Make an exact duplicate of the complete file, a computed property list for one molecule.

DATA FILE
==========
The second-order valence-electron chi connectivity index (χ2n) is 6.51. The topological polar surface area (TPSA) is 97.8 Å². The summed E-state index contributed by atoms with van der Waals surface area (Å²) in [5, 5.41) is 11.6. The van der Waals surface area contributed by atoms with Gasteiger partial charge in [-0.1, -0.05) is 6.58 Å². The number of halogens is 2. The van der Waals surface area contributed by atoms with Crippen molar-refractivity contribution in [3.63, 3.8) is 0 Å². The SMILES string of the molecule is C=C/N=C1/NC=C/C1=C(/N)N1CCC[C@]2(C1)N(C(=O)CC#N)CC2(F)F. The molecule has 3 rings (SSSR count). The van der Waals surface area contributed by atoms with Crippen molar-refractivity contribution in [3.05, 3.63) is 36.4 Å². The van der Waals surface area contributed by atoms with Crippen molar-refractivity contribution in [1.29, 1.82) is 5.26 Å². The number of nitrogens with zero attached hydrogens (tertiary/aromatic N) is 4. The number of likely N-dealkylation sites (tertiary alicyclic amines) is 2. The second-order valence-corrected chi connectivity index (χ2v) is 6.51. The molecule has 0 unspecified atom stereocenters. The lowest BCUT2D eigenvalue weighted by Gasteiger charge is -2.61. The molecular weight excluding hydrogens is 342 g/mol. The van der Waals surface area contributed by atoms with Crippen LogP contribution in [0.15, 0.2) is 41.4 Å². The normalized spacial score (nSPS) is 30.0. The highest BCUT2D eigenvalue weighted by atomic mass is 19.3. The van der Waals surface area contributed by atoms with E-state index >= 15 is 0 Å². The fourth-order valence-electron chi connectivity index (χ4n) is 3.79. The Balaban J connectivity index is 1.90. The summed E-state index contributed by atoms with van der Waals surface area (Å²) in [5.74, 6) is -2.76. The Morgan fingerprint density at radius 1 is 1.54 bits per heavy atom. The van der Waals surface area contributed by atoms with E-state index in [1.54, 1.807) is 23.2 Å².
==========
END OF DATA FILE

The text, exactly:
The second-order valence-electron chi connectivity index (χ2n) is 6.51. The topological polar surface area (TPSA) is 97.8 Å². The summed E-state index contributed by atoms with van der Waals surface area (Å²) in [5, 5.41) is 11.6. The van der Waals surface area contributed by atoms with Gasteiger partial charge in [-0.1, -0.05) is 6.58 Å². The number of halogens is 2. The van der Waals surface area contributed by atoms with Crippen molar-refractivity contribution in [3.63, 3.8) is 0 Å². The SMILES string of the molecule is C=C/N=C1/NC=C/C1=C(/N)N1CCC[C@]2(C1)N(C(=O)CC#N)CC2(F)F. The molecule has 3 rings (SSSR count). The van der Waals surface area contributed by atoms with Crippen molar-refractivity contribution in [3.05, 3.63) is 36.4 Å². The van der Waals surface area contributed by atoms with Crippen molar-refractivity contribution in [1.29, 1.82) is 5.26 Å². The number of nitrogens with zero attached hydrogens (tertiary/aromatic N) is 4. The number of likely N-dealkylation sites (tertiary alicyclic amines) is 2. The second-order valence-corrected chi connectivity index (χ2v) is 6.51. The molecule has 0 unspecified atom stereocenters. The lowest BCUT2D eigenvalue weighted by Gasteiger charge is -2.61. The molecular weight excluding hydrogens is 342 g/mol. The van der Waals surface area contributed by atoms with Crippen LogP contribution in [0.15, 0.2) is 41.4 Å². The normalized spacial score (nSPS) is 30.0. The highest BCUT2D eigenvalue weighted by atomic mass is 19.3. The van der Waals surface area contributed by atoms with E-state index >= 15 is 0 Å². The fourth-order valence-electron chi connectivity index (χ4n) is 3.79. The Balaban J connectivity index is 1.90. The summed E-state index contributed by atoms with van der Waals surface area (Å²) in [5.74, 6) is -2.76. The Morgan fingerprint density at radius 1 is 1.54 bits per heavy atom. The van der Waals surface area contributed by atoms with E-state index in [1.54, 1.807) is 23.2 Å².